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More money needed to attract regional district managers

Regional District of Okanagan Similkameen's regular board meeting, Feb. 2, 2017.
February 03, 2017 - 10:33 AM

PENTICTON - The regional district isn’t competitive when it comes to paying managerial salaries, which makes it harder to attract key people, the board of directors has heard.

Three of the Regional District of Okanagan-Similkameen's seven top managerial positions are currently or are soon to be vacant.

The financial officer’s position has been vacant since late last year, and recent recruitment efforts were unsuccessful in attracting a candidate.

The public works manager position will soon be vacant with the imminent departure of Roger Huston and the development services manager will also be open as current manager Donna Butler plans to retire.

The board adopted an internal compensation policy in 2014 that used the HAY plan, a recognized compensation program with a point rating system based on 10 pay classification levels, with most regional district managers' pay rates sitting at levels six or seven, chief administrative officer Bill Newell told the board.

An external survey of exempt compensation salaries was initiated for the first time in 2013, resulting in an injection of $80,000 to boost exempt compensation salaries at that time. Policy dictates an external survey every three years.

“We don’t want to lead, but we need to be competitive,” Newell said, adding the results for the 2016 external survey were put before the board a few weeks ago.

The 2016 survey defined current salary ranges for most regional district managers sitting in classification six and seven at $86,802 to $96,036 and $96,082 to $106,304 respectively. Proposed salary increases would amount see those classifications rise to $95,724 and $104,943 in 2017.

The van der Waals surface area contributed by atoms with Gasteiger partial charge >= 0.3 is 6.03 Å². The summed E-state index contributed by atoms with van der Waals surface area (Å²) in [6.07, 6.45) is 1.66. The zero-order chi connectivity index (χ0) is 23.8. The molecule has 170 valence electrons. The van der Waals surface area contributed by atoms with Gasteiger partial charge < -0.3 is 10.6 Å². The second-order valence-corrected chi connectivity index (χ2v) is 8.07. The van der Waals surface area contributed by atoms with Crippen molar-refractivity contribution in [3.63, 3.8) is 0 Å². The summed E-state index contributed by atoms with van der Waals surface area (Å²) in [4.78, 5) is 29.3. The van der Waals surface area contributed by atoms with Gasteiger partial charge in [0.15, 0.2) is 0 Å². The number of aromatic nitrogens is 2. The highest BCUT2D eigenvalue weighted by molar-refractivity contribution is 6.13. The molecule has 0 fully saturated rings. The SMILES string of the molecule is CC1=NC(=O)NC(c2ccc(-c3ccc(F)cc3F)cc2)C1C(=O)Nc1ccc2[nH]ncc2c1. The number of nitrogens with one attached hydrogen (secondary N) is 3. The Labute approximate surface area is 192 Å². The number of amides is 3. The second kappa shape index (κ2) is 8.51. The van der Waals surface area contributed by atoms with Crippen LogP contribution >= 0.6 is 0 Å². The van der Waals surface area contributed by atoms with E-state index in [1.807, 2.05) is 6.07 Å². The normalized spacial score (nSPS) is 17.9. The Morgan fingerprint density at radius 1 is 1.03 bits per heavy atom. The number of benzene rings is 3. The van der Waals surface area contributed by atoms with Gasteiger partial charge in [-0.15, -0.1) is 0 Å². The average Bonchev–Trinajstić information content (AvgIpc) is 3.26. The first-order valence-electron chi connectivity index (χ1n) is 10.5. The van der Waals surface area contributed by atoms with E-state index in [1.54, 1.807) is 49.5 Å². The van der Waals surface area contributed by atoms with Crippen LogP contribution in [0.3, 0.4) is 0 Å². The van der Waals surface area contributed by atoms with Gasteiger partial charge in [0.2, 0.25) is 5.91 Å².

Newell said this year’s salary shortfall amounted to $76,778, adding there was no room in the 2017 budget for an increase.

Contingency funding in the amount of $50,000 was included in the budget, however, and the remaining funds could be taken from wage savings resulting from the current and soon to be vacant positions.

Penticton director Helena Konanz expressed concerns the board was constantly playing "catch up" with respect to salaries, saying the regional district was “shooting itself in the foot,” stealing employees from each other's organizations and driving up salaries. She suggested a discussion with Union of B.C. Municipality members to put everyone on equal footing.

Area “D” director Tom Siddon cited the need to deal with current market conditions in the short term.

“We have to face market realities. We can’t afford to fall behind,” he said.

Penticton director Judy Sentes expressed concerns about the downtime the vacancies caused.

“We’re into the second round for hiring a finance manager, we need ability and capacity and we need them now. If we don’t pay, we won’t get the people,” she said.

Princeton director Frank Armitage noted $76,000 spread amongst 14 positions wasn’t a lot of money, adding the district had to be competitive.

The board agreed to allow Newell the authority to bring exempt position salaries into compliance with the board’s exempt compensation philosophy and procedure, with directors Helena Konanz and Andrew Jakubeit opposed.


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